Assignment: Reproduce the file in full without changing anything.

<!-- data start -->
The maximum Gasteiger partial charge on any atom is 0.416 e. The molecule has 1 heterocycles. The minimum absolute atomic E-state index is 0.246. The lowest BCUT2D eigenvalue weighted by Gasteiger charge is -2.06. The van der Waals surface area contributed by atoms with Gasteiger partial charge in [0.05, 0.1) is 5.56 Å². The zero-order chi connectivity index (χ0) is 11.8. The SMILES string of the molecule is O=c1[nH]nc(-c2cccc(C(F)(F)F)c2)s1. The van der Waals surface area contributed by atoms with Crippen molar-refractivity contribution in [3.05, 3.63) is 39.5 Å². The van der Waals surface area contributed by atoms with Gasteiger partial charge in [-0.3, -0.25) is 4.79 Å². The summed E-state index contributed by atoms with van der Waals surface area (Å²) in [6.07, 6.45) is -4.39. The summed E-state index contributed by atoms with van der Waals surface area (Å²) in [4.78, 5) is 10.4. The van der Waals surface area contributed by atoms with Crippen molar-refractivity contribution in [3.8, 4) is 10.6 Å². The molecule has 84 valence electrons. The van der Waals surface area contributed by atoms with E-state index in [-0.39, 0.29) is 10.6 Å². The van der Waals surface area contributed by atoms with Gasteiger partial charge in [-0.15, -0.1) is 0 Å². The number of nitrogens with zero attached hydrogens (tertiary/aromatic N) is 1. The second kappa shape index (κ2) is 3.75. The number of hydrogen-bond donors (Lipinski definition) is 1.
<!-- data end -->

The maximum Gasteiger partial charge on any atom is 0.416 e. The molecule has 1 heterocycles. The minimum absolute atomic E-state index is 0.246. The lowest BCUT2D eigenvalue weighted by Gasteiger charge is -2.06. The van der Waals surface area contributed by atoms with Gasteiger partial charge in [0.05, 0.1) is 5.56 Å². The zero-order chi connectivity index (χ0) is 11.8. The SMILES string of the molecule is O=c1[nH]nc(-c2cccc(C(F)(F)F)c2)s1. The van der Waals surface area contributed by atoms with Crippen molar-refractivity contribution in [3.05, 3.63) is 39.5 Å². The van der Waals surface area contributed by atoms with Gasteiger partial charge in [-0.3, -0.25) is 4.79 Å². The summed E-state index contributed by atoms with van der Waals surface area (Å²) in [6.07, 6.45) is -4.39. The summed E-state index contributed by atoms with van der Waals surface area (Å²) in [4.78, 5) is 10.4. The van der Waals surface area contributed by atoms with Crippen molar-refractivity contribution in [3.8, 4) is 10.6 Å². The molecule has 84 valence electrons. The van der Waals surface area contributed by atoms with E-state index in [-0.39, 0.29) is 10.6 Å². The van der Waals surface area contributed by atoms with Gasteiger partial charge in [-0.15, -0.1) is 0 Å². The number of nitrogens with zero attached hydrogens (tertiary/aromatic N) is 1. The second kappa shape index (κ2) is 3.75. The number of hydrogen-bond donors (Lipinski definition) is 1.